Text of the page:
A former area CEO may return to prison.
A federal appeals court on Friday overturned the seven-day jail sentence of Michael Peppel, former chief executive of a failed local company, MCSi Inc., saying the sentence was too short.
The U.S. Court of Appeals for the Sixth Circuit ruled that Peppel should be resentenced for his role in a stock price manipulation scheme. While the court vacated the seven-day sentence, it affirmed the part of the sentence that calculated the amount of loss and number of victims tied to Peppel’s crimes.
“We conclude that the district court imposed a substantively unreasonable sentence of merely seven days, and we thus vacate Peppel’s sentence and remand for resentencing consistent with this opinion,” the three-judge panel wrote in the opinion.
U.S. Attorney Carter Stewart said, “We argued that the court’s sentence, which was well under the sentencing guidelines of 97 to 121 months, did not reflect the seriousness of the crime or create any measure of deterrence.
“The court accepted every one of our arguments that a seven-day sentence was unreasonably low for a crime that caused hundreds of shareholders to lose a total of $18 million,” Stewart added.
Asked if Peppel could return to prison, Fred Alverson, a spokesman for the U.S. attorney’s office in Southern Ohio, said, “That would certainly be one possible outcome.”
U.S. District Judge Sandra Beckwith, who orignially sentenced Peppel, will handle the re-sentencing in federal court in Cincinnati, Alverson said. No date had been set for resentencing as of Friday.
Thomas Hagel, a University of Dayton School of Law professor, said the case is unusual in that the prosecutors first appealed Beckwith’s original sentence, and the appeals court then agreed with the prosecutors’ arguments. No trial judge wants to be told that a sentence is wrong, he said.
MCSi was a Dayton-based computer company that filed for bankruptcy in 2003. Prosecutors said Peppel conspired with the company’s chief financial officer to falsify company accounting and financial statements in order to conceal the company’s true earnings from shareholders while at the same time laundering proceeds from the sale of his own shares of stock.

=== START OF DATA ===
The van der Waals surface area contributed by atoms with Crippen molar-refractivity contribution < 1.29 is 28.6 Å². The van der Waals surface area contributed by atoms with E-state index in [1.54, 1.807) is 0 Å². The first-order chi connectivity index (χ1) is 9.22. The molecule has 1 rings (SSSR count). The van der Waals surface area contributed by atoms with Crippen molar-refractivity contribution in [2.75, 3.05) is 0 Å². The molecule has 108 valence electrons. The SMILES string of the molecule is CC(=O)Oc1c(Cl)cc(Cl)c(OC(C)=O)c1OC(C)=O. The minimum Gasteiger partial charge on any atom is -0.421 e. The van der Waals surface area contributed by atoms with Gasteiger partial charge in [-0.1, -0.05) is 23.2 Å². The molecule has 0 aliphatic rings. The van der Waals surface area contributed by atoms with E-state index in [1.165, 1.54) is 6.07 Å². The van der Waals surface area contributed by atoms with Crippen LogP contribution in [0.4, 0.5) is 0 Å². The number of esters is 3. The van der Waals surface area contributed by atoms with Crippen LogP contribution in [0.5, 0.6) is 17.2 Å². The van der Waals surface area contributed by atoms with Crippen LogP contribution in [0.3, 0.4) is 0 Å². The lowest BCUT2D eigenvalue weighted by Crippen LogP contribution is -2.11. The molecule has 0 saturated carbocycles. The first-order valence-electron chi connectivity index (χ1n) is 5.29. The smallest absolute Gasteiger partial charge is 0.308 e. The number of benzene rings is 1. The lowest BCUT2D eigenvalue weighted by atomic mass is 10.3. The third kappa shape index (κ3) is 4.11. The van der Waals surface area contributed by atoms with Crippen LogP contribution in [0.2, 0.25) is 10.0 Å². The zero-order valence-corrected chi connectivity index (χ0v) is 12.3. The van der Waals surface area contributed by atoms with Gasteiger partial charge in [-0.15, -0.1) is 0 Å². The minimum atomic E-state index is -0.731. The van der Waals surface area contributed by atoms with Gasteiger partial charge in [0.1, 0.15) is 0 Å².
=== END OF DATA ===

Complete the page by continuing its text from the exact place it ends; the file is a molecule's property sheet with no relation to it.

Peppel avoided a trial by pleading guilty in August 2010 to conspiracy to commit securities fraud, willful false certification of a financial report and money laundering.
Beckwith handed down the first sentence against Peppel in October 2011. The sentence included three years of supervised release and a $5 million fine. He agreed to never again work as a CEO or chief financial officer, to disclose his conviction to all prospective employers and to perform 30 hours of community service each year during his probation.
At the time, Beckwith said she was impressed with the 113 letters of support for Peppel offered by his friends and relatives. She acknowledged that the sentence was a “huge” departure from sentencing guidelines, but she said she did not believe Peppel was likely to repeat his crimes and that he did not present a threat to the public.
Said Stewart in Friday’s announcement, “We will now prepare to go before the court for a re-sentencing in this case.”
John Ellis, a 59-year-old Vandalia resident who worked for Peppel, estimated that Peppel’s actions cost him “a few thousand dollars.” But Ellis said those crimes hurt others far more, draining 401(K) accounts and upending retirement plans for too many of Peppel’s employees.
“In my wildest dreams, I didn’t think he’d get seven days,” Ellis said.
For the new sentencing, Ellis said he may try to start a letter-writing campaign by those who believe they are victims of Peppel’s crimes.
Joseph Geraghty, senior managing director with the Dayton office of crisis management and turnaround consultant Conway MacKenzie, Inc., said his firm helped liquidate MCSi in the company’s final days. His company also was retained by the U.S. Department of Justice to establish MCSi’s losses and damages.
“This is certainly good news given the massive losses that had occurred because of Mr. Peppel’s fraud,” Geraghty said.
Ralph Kohnen, a Cincinnati attorney who represented Peppel when he was sentenced, could not be reached for comment Friday.
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